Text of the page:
She may be petite, but "Game of Thrones" Season 3 character Meera Reed, played by British actress Ellie Kendrick, is a strong, fierce female.
In her introductory scene earlier this season (Episode 302), after Osha held a spear to Jojen Reed's back (he had just addressed Bran Stark), Meera shocked the wildling by coming up behind her and holding a knife to her throat. "My sister carries the weapons," Jojen said, hinting at their atypical relationship where she's the brawn and he's the brains.
And on Sunday night, Ellie's Meera character was showing off more of her unexpected skills, skinning rabbits with Osha, in a moment not for the squeamish.
"She's the ultimate tomboy," Ellie said of Meera, in a new interview with AccessHollywood.com .
Ellie, who is currently performing at London's Royal Court in "The Low Road," has chosen diverse roles in her career, including playing a school girl opposite Carrie Mulligan in 2009's "An Education," Juliet in "Shakespeare's Globe: Romeo & Juliet," and Anne Frank in the miniseries, "The Diary of Anne Frank," and she told Access about her latest challenge -- playing the unconventional Meera in the HBO series.
AccessHollywood.com: You've done a lot of projects set in the real world -- fictional characters sometimes -- but set in reality. What made you want to do a fantasy show?
Ellie Kendrick: I was really attracted to doing 'Game of Thrones' because I thought the character of Meera was absolutely amazing. I've never really had the chance to do something so kind of out there. Like we had to learn how to use a bow and arrow and how to skin rabbits and I was sort of striding around playing this kind of mad scout, and I'd never got the chance to use any of that kind of stuff in any of the more naturalistic, real world stuff that I'd done.
Access: Did the job description, so to speak, read, 'must be good with a spear'?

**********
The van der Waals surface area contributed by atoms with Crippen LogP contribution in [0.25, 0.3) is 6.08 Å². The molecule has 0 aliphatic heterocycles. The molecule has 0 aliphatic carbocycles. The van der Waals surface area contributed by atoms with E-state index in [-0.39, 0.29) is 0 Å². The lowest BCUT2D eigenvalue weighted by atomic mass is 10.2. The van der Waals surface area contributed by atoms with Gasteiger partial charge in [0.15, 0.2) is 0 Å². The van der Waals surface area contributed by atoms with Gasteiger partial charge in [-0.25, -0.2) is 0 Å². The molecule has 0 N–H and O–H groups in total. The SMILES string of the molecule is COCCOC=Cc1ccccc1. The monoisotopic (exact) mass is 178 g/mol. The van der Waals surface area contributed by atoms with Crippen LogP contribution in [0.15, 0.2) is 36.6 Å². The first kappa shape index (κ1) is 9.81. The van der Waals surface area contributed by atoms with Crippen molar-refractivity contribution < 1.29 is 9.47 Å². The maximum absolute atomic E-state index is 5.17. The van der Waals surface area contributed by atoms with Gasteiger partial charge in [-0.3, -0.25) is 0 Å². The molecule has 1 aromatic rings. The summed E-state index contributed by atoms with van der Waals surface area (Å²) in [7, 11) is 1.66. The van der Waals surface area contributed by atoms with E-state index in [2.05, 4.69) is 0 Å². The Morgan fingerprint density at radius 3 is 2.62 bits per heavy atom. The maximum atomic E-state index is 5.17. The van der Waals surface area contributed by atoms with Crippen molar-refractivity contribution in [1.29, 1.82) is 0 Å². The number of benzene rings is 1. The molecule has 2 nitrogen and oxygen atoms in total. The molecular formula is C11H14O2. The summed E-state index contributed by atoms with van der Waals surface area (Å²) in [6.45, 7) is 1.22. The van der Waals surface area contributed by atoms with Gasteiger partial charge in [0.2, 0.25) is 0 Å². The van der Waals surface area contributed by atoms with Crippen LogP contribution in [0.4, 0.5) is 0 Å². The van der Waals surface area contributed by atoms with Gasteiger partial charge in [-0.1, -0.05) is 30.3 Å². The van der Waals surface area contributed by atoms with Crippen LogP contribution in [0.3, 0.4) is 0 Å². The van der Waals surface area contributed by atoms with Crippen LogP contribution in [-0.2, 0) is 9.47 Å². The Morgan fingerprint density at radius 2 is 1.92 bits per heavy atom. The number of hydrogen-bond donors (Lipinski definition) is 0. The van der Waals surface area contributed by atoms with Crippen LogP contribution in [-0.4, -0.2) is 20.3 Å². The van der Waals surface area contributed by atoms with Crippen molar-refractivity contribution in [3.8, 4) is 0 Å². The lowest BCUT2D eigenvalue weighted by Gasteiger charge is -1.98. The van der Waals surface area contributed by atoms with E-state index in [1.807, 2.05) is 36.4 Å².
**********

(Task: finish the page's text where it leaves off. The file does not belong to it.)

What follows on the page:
Ellie: (Laughs) Perhaps it should have done to give me a bit of warning. But no, I didn't get anything through. I didn't even know we were going to be skinning rabbits, which is a skill that I had to learn. I don't know how much you know about it, but out there, they've got kind of like camps in Ireland where people can teach you how to horse ride or how to shoot a bow and arrow or how to do sword fighting. It's kind of like master classes. You can just say, 'Oh I need one of these for my character,' and they'll sort of set you up, So, I found myself in this kind of weird tent with this guy -- lovely man, looked like Merlin -- who used to shoot longbow for Ireland and he was teaching me how to use a bow and arrow. It was fantastic.
Access: George R.R. Martin writes some very strong female characters. When you learned about yours -- she has a brother who doesn't fight, she's the fighter -- did your heart leap a little?
Ellie: Oh, absolutely. I've always been a bit of a tomboy and I've always loved strong female characters and I absolutely loved the idea of playing Meera because she's so cool. She's the ultimate tomboy and I love the fact that she's got this really cool brother who's totally happy about the fact that she carries the weapons and she does all the defending, even though, as you will have seen from the program, I am about 5' 2" and incredibly weak in real life. But yeah, it was a lot of fun to be able to play a character like that. ... [It] is absolutely fantastic, my kind of dream role.
Access: Did you actually go ahead and read the books?
Ellie: Yeah, I did actually, because I thought, I don't want to sign up for this part and find out that I like die or have to get naked two episodes down the line (laughs) as sometimes happens, and so I looked at all of my parts in the books because my character accompanies Bran. ... There's so much rich description of all of the characters and it's actually incredibly useful as an actor, to be able to read that and be like, 'Great! Thanks! Thanks, George R.R. Martin. You've done all the work for me!'